“I WANT TO BE ABLE TO SLEEP PEACEFULLY AT NIGHT, EVERY NIGHT.” What gives Deepika Padukone the satisfaction of a day well spent?
It’s not the fact that she is the highest-paid female actor in Indian cinema; that she was on TIME magazine’s list of 100 most influential people, along with Rihanna and Meghan Markle; that she’s the country’s second most popular celebrity endorser; or that she communicates daily with 38.9 million followers on Instagram. It should be enough—but it isn’t. Because what Deepika Padukone wants most is to change the world. “I’m at a place today where I want to do things that are meaningful. If I’m not creating impact then what am I doing?”
She doesn’t have to worry about that, though. Through honest and vulnerable conversations—and The Live Love Laugh Foundation she set up—she’s slowly removing the stigma attached to mental illness in India. (In fact, we meet in Delhi on the eve of the first in an annual lectures series, with Dr Siddhartha Mukherjee, the Pulitzer Prize-winning author of Emperor of All Maladies: A Biography of Cancer). And as a producer now, she’s choosing to tell stories that matter—her upcoming maiden film Chhapaak, directed by Meghna Gulzar, is based on the acid attack survivor Laxmi Agarwal.
Deepika has always held herself with poise. But what emerges now is also confidence, a keen sense of self-awareness. And when she speaks, it’s with purpose as much as heart and authenticity.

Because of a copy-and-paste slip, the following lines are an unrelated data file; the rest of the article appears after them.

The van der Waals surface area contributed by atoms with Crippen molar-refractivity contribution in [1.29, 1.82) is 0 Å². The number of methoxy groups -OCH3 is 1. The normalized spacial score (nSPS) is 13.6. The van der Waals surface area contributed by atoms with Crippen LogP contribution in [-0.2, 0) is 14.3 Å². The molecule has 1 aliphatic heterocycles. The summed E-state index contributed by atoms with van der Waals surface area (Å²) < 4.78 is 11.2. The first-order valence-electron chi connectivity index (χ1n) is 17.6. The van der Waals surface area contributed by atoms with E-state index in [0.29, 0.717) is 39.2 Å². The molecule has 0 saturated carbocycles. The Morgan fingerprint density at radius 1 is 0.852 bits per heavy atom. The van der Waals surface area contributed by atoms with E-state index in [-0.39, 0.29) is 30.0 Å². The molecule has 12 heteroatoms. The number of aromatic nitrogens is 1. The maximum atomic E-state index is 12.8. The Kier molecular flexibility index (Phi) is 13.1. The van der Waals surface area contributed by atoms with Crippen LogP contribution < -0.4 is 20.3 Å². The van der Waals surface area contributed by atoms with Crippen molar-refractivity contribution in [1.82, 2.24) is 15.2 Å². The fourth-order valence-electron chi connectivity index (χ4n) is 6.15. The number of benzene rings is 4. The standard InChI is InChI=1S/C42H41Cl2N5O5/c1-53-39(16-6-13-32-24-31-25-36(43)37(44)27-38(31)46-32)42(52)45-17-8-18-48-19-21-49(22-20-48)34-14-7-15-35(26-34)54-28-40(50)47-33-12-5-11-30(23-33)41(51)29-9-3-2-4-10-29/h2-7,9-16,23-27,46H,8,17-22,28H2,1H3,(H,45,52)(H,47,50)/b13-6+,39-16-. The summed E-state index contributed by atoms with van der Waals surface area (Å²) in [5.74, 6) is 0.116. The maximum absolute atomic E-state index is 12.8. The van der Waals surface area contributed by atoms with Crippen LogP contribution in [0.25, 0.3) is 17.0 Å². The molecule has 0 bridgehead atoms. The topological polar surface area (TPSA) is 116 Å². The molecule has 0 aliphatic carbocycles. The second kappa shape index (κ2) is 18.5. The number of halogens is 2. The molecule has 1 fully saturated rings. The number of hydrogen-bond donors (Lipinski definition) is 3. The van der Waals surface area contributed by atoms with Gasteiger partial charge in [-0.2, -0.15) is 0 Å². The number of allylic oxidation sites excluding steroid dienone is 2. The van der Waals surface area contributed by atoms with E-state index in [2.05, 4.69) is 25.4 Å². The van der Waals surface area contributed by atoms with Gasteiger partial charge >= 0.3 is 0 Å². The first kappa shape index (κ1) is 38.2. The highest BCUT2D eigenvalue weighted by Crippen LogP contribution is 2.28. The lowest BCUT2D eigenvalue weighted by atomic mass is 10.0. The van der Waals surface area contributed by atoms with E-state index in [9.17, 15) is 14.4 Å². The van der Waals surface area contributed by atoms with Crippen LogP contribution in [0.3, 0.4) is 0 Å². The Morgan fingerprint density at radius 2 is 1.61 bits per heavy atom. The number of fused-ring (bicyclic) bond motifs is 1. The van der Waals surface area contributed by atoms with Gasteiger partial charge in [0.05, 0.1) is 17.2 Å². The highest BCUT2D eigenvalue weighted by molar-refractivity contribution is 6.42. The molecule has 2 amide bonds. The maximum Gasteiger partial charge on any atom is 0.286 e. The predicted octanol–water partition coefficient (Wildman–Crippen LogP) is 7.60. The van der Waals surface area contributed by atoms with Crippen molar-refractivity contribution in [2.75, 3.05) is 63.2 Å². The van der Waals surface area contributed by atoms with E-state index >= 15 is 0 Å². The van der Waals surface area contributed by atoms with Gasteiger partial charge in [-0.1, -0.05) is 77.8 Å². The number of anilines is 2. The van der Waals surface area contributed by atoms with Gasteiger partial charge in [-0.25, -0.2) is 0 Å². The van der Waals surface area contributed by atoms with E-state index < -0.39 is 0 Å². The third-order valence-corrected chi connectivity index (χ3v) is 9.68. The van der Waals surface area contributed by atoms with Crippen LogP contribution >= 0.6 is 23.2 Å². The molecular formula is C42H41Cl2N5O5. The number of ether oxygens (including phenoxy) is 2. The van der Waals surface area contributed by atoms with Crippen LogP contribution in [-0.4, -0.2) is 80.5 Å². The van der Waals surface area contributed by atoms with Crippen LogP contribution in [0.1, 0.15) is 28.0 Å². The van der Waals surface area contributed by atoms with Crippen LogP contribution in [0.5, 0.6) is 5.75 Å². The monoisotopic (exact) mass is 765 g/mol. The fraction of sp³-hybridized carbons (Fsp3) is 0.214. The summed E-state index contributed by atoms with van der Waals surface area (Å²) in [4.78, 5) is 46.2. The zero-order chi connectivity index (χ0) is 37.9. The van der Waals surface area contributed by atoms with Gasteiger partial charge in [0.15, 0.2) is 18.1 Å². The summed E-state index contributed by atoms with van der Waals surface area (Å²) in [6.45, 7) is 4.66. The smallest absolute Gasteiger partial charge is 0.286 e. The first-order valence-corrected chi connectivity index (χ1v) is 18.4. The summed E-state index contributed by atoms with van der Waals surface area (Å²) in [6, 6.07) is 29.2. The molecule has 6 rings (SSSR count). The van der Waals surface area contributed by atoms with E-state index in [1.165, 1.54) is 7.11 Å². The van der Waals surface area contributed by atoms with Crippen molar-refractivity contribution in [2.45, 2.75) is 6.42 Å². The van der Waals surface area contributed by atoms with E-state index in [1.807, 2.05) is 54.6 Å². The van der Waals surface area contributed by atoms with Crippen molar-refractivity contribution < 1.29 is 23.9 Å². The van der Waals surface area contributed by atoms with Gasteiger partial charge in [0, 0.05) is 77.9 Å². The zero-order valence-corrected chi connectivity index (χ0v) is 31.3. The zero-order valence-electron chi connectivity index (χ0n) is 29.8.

Since your debut in 2007, you’ve won awards and received international acclaim. You once said to me that you did not want to be an actor, you wanted to be the best model ever. How do you view your career now?
I think I just walked into the unknown. We didn’t watch too many movies growing up, and most of my childhood went into school coursework and professional badminton. As a family, we led a very disciplined, structured life. Everything was planned. Cinema didn’t feature too much, but whenever it did, it felt familiar. I always felt like this is what I was meant to do. And it all happened very quickly. Two years after I became a model, Farah [Khan] offered me Om Shanti Om. The rest of the journey, until a couple of years ago, was really about understanding, absorbing, and discovering Bollywood and myself, and making my mistakes along the way.
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